Xian-Ping Lu left his research job at a drug maker in the U.S. to co-found a biotech company in his native China.
Xian-Ping Lu left his research job at a drug maker in the U.S. to co-found a biotech company in his native China. PHOTO: SHENZHEN CHIPSCREEN BIOSCIENCES

HONG KONG— Xian-Ping Lu left his job as director of research at drug maker Galderma R&D in Princeton, N.J., to co-found a biotech company to develop new medicines in his native China.

It took more than 14 years but the bet could be paying off. In February, Shenzhen Chipscreen Biosciences’ first therapy, a medication for a rare type of lymph-node cancer, hit the market in China.

The willingness of veterans like Dr. Lu and others to leave multinational drug companies for Chinese startups reflects a growing optimism in the industry here. The goal, encouraged by the government, is to move the Chinese drug industry beyond generic medicines and drugs based on ones developed in the West.

Chipscreen’s drug, called chidamide, or Epidaza, was developed from start to finish in China. The medicine is the first of its kind approved for sale in China, and just the fourth in a new class globally. Dr. Lu estimates the research cost of chidamide was about $70 million, or about one-tenth what it would have cost to develop in the U.S.

“They are a good example of the potential for innovation in China,” said Angus Cole, director at Monitor Deloitte and pharmaceuticals and biotechnology lead in China.

China’s spending on pharmaceuticals is expected to top $107 billion in 2015, up from $26 billion in 2007, according to Deloitte China. It will become the world’s second-largest drug market, after the U.S., by 2020, according to an analysis published last year in the Journal of Pharmaceutical Policy and Practice.

China has on-the-ground infrastructure labs, a critical mass of leading scientists and interested investors, according to Franck Le Deu, head of consultancy McKinsey & Co.’s pharmaceuticals and medical-products practice in China. “There’re all the elements for the recipe for potential in China,” he said.

But there are obstacles to an industry where companies want big payoffs for a decade or more of work and tremendous costs it takes to develop a drug.

While the protection of intellectual property has improved, China’s cumbersome rules for drug approval and a government effort to cut health-care costs, particularly spending on drugs, could hurt the Chinese drug companies’ efforts, said Mr. Cole of Deloitte.

“Will you start to see success? Of course you will,” said Mr. Cole. However, “I’ve yet to see convincing or compelling evidence that it’s imminent.”

To date, many of the Chinese companies that are flourishing in the life sciences are contract research organizations that help carry out clinical trials, as well as providers of related services.

Some companies, like Shanghai-based Hua Medicine, are buying the rights to develop new compounds in China from multinational drug companies, what some experts consider more akin to an intermediate step to innovation.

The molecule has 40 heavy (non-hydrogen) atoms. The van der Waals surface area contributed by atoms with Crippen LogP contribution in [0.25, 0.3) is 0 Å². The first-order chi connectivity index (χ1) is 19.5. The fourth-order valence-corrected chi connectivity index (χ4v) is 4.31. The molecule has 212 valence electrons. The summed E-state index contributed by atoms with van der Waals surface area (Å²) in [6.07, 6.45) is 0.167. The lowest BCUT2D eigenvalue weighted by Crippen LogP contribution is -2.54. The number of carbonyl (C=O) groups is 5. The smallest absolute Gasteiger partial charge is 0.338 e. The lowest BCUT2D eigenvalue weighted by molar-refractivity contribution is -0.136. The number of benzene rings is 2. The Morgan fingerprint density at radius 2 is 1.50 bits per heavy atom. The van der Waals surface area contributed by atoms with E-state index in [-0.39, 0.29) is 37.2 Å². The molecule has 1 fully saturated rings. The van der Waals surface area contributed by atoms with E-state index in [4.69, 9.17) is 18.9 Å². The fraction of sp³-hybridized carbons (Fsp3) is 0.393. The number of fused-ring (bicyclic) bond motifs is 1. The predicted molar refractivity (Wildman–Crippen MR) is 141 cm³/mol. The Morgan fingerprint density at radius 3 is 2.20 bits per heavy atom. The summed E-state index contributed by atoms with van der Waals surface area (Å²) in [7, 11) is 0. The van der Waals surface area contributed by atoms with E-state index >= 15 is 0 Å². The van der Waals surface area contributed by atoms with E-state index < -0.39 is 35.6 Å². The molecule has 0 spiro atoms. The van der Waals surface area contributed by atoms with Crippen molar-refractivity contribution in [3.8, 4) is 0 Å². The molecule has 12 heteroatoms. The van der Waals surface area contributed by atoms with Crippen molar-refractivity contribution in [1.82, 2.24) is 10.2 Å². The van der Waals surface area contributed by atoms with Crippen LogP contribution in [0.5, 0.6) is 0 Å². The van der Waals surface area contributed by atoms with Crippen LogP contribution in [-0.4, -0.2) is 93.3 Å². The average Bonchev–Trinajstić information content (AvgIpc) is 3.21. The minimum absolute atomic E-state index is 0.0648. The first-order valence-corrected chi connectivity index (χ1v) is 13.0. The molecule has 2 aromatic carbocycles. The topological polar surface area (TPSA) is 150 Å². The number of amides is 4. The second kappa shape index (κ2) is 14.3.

Late last year, Hua Medicine completed an early-stage human clinical trial of a diabetes drug in China and in March filed an application to the Food and Drug Administration to develop it in the U.S. as well. The company has raised $45 million in venture funding to date.

Li Chen, who left an 18-year career at Roche Holding AG as head of research and development in China to help start Hua Medicine, said the company’s goal is to “create a game-changer of drug discovery.”

At Chipscreen Biosciences, Dr. Lu and his co-founders set up the company in 2001 in Shenzhen, a city that was quickly growing into a technology and research hub, just over the border from Hong Kong. They created a lab of 10 scientists to use a new analytic technique known as “chemical genomics” to examine the relationships between molecular structures of the existing and failed drugs, how they act on different targets in the body and what genes were being activated or repressed. Now they have more than 60 scientists.

By better predicting how chemicals would act on the body before entering human testing, they hoped they would be more likely get a drug to market.

“How can a small company compete with a multinational?” said Dr. Lu. “The only thing we can compete with is the scientific brain.”

The biggest challenges for the company have been financing and the Chinese regulatory system, said Dr. Lu. The company has raised a total of 300 million yuan ($48 million) over five rounds of venture funding, said Dr. Lu. Chipscreen also receives grant money from the Chinese government.

The company filed its application for approval of chidamide to the Chinese Food and Drug Administration, or CFDA, in early 2013. It had to wait nearly two years for approval, receiving the OK only in December.

Chidamide now is on the market in China for 26,500 yuan ($4,275) a month, a price far lower than patients in the U.S. pay for some of the newest cancer medicines but much more than the typical Chinese patient pays for drugs. Dr. Lu said the price reflects a balance between affordability for patients and return for shareholders. Some investors wanted to price the drug higher.

PAPER